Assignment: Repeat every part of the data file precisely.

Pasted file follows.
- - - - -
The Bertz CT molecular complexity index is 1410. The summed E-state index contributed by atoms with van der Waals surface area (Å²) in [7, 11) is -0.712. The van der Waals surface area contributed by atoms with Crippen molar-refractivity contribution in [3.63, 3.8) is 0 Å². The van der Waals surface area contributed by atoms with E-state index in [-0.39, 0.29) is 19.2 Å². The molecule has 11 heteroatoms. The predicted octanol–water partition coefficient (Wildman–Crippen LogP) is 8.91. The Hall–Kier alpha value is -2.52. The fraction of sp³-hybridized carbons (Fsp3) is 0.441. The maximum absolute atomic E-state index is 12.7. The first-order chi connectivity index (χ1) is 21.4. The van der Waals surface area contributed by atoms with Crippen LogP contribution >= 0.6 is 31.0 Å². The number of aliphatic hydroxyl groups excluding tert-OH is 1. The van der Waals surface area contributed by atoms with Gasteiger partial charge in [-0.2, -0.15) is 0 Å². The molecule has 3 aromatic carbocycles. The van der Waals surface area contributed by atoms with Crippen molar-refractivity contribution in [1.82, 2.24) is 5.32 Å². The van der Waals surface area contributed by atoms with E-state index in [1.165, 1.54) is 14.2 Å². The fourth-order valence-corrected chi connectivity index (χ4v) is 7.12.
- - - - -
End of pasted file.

The Bertz CT molecular complexity index is 1410. The summed E-state index contributed by atoms with van der Waals surface area (Å²) in [7, 11) is -0.712. The van der Waals surface area contributed by atoms with Crippen molar-refractivity contribution in [3.63, 3.8) is 0 Å². The van der Waals surface area contributed by atoms with E-state index in [-0.39, 0.29) is 19.2 Å². The molecule has 11 heteroatoms. The predicted octanol–water partition coefficient (Wildman–Crippen LogP) is 8.91. The Hall–Kier alpha value is -2.52. The fraction of sp³-hybridized carbons (Fsp3) is 0.441. The maximum absolute atomic E-state index is 12.7. The first-order chi connectivity index (χ1) is 21.4. The van der Waals surface area contributed by atoms with Crippen LogP contribution >= 0.6 is 31.0 Å². The number of aliphatic hydroxyl groups excluding tert-OH is 1. The van der Waals surface area contributed by atoms with Gasteiger partial charge in [-0.2, -0.15) is 0 Å². The molecule has 3 aromatic carbocycles. The van der Waals surface area contributed by atoms with Crippen molar-refractivity contribution in [1.82, 2.24) is 5.32 Å². The van der Waals surface area contributed by atoms with E-state index in [1.165, 1.54) is 14.2 Å². The fourth-order valence-corrected chi connectivity index (χ4v) is 7.12.